Research into how Scottish juries reach decisions, including their use of the ‘not proven’ verdict, will be carried out over the next two years in a major new study. Michael Alexander reports.
It is the system that, unlike most of the world’s legal systems, has three possible verdicts in criminal cases – guilty, not guilty and not proven.
But could Scotland’s controversial not proven verdict be on borrowed time?
The possibility has been raised after it was announced that a “ground breaking” study into how juries come to decisions – including their use of the not proven verdict – is to be carried out in Scotland.
The research has been described as the first of its kind in Scotland and will take place over the next two years.
The study will involve members of the public sitting on “mock juries” and will examine the size of juries and their decision-making processes.
It will also consider Scots law’s unusual three-verdict system.
In Scotland, unlike many of the world’s legal systems, jurors have three possible verdicts to choose from in criminal cases – guilty, not guilty and not proven.
Justice Secretary Michael Matheson announced that the team will be headed by market research company Ipsos Mori, working with Prof James Chalmers and Prof Fiona Leverick, of Glasgow University, and Prof Vanessa Munro, of Warwick University.
Mr Matheson said: “This important research is a direct result of Lord Bonomy’s post-corroboration safeguards review in which he recommended that research should be carried out to ensure that any changes to our jury system are made only on a fully-informed basis, including the impact having a three-verdict system has on decision making.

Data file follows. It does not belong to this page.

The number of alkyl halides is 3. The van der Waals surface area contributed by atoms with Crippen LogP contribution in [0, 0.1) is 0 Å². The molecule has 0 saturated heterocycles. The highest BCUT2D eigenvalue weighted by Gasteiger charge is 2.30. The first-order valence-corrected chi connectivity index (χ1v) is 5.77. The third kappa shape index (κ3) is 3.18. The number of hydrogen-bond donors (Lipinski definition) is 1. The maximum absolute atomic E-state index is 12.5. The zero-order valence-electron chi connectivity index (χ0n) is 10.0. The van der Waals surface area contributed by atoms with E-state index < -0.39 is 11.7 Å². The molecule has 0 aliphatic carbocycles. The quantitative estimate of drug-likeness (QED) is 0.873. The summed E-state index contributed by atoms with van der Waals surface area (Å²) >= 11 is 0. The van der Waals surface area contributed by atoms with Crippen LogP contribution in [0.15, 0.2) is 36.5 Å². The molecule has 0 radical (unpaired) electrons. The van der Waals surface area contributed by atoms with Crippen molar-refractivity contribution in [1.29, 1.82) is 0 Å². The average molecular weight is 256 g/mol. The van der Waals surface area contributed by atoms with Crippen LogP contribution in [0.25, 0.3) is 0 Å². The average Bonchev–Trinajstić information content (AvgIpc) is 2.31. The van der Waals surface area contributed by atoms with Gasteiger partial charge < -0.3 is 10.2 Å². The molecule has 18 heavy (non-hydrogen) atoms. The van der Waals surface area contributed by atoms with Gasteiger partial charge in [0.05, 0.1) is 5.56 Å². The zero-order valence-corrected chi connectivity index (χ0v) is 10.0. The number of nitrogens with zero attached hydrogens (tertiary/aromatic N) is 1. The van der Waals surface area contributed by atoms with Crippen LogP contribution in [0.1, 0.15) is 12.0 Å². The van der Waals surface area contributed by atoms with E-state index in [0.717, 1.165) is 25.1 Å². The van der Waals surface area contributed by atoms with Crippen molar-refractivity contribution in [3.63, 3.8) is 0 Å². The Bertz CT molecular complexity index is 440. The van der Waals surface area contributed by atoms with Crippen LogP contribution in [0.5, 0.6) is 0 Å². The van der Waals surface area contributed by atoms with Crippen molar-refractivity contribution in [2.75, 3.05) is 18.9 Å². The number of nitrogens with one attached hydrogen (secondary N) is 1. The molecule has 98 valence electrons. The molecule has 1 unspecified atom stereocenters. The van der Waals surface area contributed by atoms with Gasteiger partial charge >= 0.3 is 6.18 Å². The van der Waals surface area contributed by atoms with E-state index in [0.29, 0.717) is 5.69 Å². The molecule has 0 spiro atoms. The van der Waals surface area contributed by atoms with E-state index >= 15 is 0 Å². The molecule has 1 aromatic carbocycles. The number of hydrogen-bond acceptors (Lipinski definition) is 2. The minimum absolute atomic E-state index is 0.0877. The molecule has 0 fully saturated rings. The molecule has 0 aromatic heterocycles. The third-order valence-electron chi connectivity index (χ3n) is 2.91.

“The Ipsos Mori team will work in collaboration with three respected academics and will use case simulations rather than real jurors. Their findings will help inform any future decisions that may be taken in relation to potential reforms of our criminal justice system.”
Last year, Holyrood’s justice committee concluded that Scotland’s not proven verdict was on “borrowed time” and may not serve any useful purpose.
In last year’s programme for government, the Scottish Government said it wanted to commission “independent jury research to consider the dynamics of decision-making by juries, including the current jury majority and three-verdict system, helping to inform future proposals for the reform of the criminal justice system”.
Responding to the plans, Douglas Thomson, of the Law Society’s Criminal Law Committee, said the not proven verdict was the “logical” one to keep in criminal cases and there was an argument for dropping not guilty.
He said that if the Crown failed to prove a case, the logical verdict was not proven, rather than not guilty.
The legal implications of a not proven verdict are the same as with a not guilty verdict: the accused is acquitted and is innocent in the eyes of the law.
Not proven is seen by some as offering additional protection to the accused.
But critics argue that it is confusing for juries and the public, can stigmatise an accused person and fail to provide closure for victims.
Liam McMonagle, a Fife-based partner with Thorntons Law LLP said: “I tend to agree the verdict is anomalous and undermines the principle of ‘innocent until proven guilty’ by leaving a stigma on an accused where a jury is not persuaded to convict.
“There is a certain logic to it but you can understand why it’s often an unsatisfactory outcome for all concerned.
“I think it’s fine for our justice system to be different from other countries if we are satisfied those differences are worthwhile.